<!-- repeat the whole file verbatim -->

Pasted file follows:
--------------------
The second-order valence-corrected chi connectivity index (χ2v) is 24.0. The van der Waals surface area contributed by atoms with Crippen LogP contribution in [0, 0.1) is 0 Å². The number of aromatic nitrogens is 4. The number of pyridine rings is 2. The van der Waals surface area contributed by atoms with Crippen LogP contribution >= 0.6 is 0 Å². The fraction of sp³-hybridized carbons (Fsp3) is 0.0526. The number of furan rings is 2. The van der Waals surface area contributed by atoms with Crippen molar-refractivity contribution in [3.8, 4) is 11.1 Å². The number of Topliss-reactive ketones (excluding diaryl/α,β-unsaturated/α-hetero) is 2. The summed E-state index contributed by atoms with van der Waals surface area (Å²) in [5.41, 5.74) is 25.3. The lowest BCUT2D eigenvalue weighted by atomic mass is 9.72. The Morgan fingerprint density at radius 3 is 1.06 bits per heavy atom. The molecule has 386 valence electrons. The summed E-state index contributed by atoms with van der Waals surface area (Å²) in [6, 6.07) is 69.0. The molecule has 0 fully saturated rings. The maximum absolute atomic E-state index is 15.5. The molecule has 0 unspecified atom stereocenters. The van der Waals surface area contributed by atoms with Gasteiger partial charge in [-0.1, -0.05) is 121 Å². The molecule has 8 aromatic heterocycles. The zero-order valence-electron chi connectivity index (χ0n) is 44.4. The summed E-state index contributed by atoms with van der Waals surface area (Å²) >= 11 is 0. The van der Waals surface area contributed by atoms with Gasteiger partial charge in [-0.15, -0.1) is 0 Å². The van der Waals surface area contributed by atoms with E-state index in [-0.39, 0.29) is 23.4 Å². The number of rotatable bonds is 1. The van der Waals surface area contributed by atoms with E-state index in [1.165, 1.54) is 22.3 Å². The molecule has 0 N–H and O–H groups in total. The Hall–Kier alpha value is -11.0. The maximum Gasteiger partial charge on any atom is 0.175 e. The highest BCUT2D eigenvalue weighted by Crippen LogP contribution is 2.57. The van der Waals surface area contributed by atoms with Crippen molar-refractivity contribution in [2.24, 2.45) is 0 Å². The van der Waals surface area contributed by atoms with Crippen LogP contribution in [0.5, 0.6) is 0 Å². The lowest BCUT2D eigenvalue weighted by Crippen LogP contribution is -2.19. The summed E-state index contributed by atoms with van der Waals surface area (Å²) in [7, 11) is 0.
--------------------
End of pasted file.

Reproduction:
The second-order valence-corrected chi connectivity index (χ2v) is 24.0. The van der Waals surface area contributed by atoms with Crippen LogP contribution in [0, 0.1) is 0 Å². The number of aromatic nitrogens is 4. The number of pyridine rings is 2. The van der Waals surface area contributed by atoms with Crippen LogP contribution >= 0.6 is 0 Å². The fraction of sp³-hybridized carbons (Fsp3) is 0.0526. The number of furan rings is 2. The van der Waals surface area contributed by atoms with Crippen molar-refractivity contribution in [3.8, 4) is 11.1 Å². The number of Topliss-reactive ketones (excluding diaryl/α,β-unsaturated/α-hetero) is 2. The summed E-state index contributed by atoms with van der Waals surface area (Å²) in [5.41, 5.74) is 25.3. The lowest BCUT2D eigenvalue weighted by atomic mass is 9.72. The Morgan fingerprint density at radius 3 is 1.06 bits per heavy atom. The molecule has 386 valence electrons. The summed E-state index contributed by atoms with van der Waals surface area (Å²) in [6, 6.07) is 69.0. The molecule has 0 fully saturated rings. The maximum absolute atomic E-state index is 15.5. The molecule has 0 unspecified atom stereocenters. The van der Waals surface area contributed by atoms with Gasteiger partial charge in [-0.1, -0.05) is 121 Å². The molecule has 8 aromatic heterocycles. The zero-order valence-electron chi connectivity index (χ0n) is 44.4. The summed E-state index contributed by atoms with van der Waals surface area (Å²) >= 11 is 0. The van der Waals surface area contributed by atoms with Gasteiger partial charge in [-0.15, -0.1) is 0 Å². The van der Waals surface area contributed by atoms with E-state index in [-0.39, 0.29) is 23.4 Å². The number of rotatable bonds is 1. The van der Waals surface area contributed by atoms with E-state index in [1.165, 1.54) is 22.3 Å². The molecule has 0 N–H and O–H groups in total. The Hall–Kier alpha value is -11.0. The maximum Gasteiger partial charge on any atom is 0.175 e. The highest BCUT2D eigenvalue weighted by Crippen LogP contribution is 2.57. The van der Waals surface area contributed by atoms with Crippen molar-refractivity contribution in [2.24, 2.45) is 0 Å². The van der Waals surface area contributed by atoms with Crippen LogP contribution in [0.5, 0.6) is 0 Å². The lowest BCUT2D eigenvalue weighted by Crippen LogP contribution is -2.19. The summed E-state index contributed by atoms with van der Waals surface area (Å²) in [7, 11) is 0.